At University of Northwestern St. Paul (UNW), Cassandra Bechard oversees several bands and ensembles that are diverse in musical backgrounds (including music majors/minors and non-music majors/minors) that come together to create exhilarating concerts. “What I am most proud of is not only the level of music-making, but the community building that the ensembles strive for,” she says. “Band rehearsals end at dinner hour on campus, and as a result there are daily band dinners. The community aspect of the program is strong and filled with kindness, care, respect and love for each other — it’s a very special program.”
Bechard plans to add an honor band day, something she started when she worked at the University of Dubuque in Iowa, where she saw an opportunity for more university-sponsored honor bands in the region. She collaborated with her colleagues in the fine and performing arts department and admissions to create an annual high school honor band day. Students are nominated by their band directors and if selected, they have a day full of rehearsals, a campus tour and a free concert that is open to the public. Bechard says that the University of Northwestern St. Paul will host its first high school honor band day in January 2023.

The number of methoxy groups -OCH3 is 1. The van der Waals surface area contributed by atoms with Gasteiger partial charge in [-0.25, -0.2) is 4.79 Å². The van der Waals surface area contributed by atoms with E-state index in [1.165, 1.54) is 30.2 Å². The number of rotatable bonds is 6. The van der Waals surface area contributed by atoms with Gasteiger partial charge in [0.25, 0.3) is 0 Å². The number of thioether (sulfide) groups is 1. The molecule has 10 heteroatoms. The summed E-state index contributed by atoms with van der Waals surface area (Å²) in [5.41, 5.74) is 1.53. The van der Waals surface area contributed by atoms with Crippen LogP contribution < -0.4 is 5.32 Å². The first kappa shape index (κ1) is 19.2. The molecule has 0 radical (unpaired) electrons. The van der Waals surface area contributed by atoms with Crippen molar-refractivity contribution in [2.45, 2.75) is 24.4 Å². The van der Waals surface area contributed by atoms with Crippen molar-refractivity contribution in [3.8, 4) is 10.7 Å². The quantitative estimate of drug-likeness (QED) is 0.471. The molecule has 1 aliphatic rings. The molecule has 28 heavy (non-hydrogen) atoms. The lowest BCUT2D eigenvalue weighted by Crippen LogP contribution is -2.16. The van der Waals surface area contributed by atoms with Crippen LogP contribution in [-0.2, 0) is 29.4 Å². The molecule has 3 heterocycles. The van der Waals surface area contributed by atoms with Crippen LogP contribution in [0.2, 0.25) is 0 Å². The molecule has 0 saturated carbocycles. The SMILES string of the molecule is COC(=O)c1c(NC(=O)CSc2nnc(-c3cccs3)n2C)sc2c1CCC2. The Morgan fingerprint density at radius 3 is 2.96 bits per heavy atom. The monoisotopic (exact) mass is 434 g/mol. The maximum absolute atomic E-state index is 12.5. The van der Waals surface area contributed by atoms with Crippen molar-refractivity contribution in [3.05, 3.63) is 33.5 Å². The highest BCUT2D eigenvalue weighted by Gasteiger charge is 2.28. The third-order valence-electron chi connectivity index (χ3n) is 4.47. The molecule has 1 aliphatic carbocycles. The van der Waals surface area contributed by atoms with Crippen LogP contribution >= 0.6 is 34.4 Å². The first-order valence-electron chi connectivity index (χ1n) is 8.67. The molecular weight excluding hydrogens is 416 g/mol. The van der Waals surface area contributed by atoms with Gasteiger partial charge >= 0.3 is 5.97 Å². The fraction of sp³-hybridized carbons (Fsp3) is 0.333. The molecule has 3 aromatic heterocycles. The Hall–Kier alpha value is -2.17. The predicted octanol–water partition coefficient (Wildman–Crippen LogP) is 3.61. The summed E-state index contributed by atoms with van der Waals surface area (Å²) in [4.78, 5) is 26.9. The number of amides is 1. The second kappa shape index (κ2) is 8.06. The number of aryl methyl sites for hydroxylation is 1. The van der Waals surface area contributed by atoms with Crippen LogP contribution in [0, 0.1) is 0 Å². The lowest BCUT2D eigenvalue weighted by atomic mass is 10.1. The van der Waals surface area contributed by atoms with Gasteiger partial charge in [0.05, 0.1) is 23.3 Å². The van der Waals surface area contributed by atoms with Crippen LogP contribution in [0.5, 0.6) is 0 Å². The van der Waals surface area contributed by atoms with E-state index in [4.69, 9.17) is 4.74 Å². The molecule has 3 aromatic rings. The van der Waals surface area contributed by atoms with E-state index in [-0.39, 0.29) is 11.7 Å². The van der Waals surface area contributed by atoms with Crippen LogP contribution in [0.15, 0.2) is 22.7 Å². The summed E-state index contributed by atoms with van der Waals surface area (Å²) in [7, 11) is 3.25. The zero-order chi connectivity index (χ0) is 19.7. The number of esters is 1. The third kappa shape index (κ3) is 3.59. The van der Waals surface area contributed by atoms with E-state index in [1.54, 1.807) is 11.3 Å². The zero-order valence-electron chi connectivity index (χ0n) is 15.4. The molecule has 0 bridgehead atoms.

Prior to joining the faculty at UNW, Bechard taught high school band in South Dakota and encountered a common problem that she and her colleagues around the state faced — finding appropriate repertoire that fit the instrumentation of their ensembles. She tackled this problem head on, and during her doctoral degree, she focused her research on finding and cataloging repertoire for small wind chamber ensembles (8 to 16 players) that are at or below the grade level of IV. Bechard reached out to composers to write music, and she continues to support this area of research through presentations with her colleague, Dr. Melanie Brooks, from Winona State University and by joining consortiums for adaptable music.
Bechard’s proudest moments as a music educator is when former students connect with her to share their accomplishments. “What a privilege to be thought of and sought out to share exciting news with years after they have left my rehearsal space — there is nothing better,” she says.